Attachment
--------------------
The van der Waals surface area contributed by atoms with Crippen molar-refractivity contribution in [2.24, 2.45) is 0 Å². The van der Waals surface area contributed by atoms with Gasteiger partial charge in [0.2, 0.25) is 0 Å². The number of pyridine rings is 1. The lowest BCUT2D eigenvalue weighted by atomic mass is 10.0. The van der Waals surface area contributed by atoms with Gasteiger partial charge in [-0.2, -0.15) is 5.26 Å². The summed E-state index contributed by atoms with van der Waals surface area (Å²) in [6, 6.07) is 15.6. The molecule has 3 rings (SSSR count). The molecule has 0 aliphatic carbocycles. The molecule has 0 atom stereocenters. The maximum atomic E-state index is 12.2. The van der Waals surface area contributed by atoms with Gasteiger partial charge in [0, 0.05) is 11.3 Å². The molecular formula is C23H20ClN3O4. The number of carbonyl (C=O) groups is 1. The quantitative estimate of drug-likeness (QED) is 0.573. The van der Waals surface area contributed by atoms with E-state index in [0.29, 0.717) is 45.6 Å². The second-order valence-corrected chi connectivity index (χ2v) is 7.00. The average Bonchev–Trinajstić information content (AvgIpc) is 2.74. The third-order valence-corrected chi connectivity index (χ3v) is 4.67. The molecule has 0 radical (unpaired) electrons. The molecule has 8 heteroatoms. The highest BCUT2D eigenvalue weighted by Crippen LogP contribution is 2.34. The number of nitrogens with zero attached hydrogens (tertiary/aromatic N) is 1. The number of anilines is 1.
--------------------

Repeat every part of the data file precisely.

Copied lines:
The van der Waals surface area contributed by atoms with Crippen molar-refractivity contribution in [2.24, 2.45) is 0 Å². The van der Waals surface area contributed by atoms with Gasteiger partial charge in [0.2, 0.25) is 0 Å². The number of pyridine rings is 1. The lowest BCUT2D eigenvalue weighted by atomic mass is 10.0. The van der Waals surface area contributed by atoms with Gasteiger partial charge in [-0.2, -0.15) is 5.26 Å². The summed E-state index contributed by atoms with van der Waals surface area (Å²) in [6, 6.07) is 15.6. The molecule has 3 rings (SSSR count). The molecule has 0 aliphatic carbocycles. The molecule has 0 atom stereocenters. The maximum atomic E-state index is 12.2. The van der Waals surface area contributed by atoms with Gasteiger partial charge in [0, 0.05) is 11.3 Å². The molecular formula is C23H20ClN3O4. The number of carbonyl (C=O) groups is 1. The quantitative estimate of drug-likeness (QED) is 0.573. The van der Waals surface area contributed by atoms with E-state index in [0.29, 0.717) is 45.6 Å². The second-order valence-corrected chi connectivity index (χ2v) is 7.00. The average Bonchev–Trinajstić information content (AvgIpc) is 2.74. The third-order valence-corrected chi connectivity index (χ3v) is 4.67. The molecule has 0 radical (unpaired) electrons. The molecule has 8 heteroatoms. The highest BCUT2D eigenvalue weighted by Crippen LogP contribution is 2.34. The number of nitrogens with zero attached hydrogens (tertiary/aromatic N) is 1. The number of anilines is 1.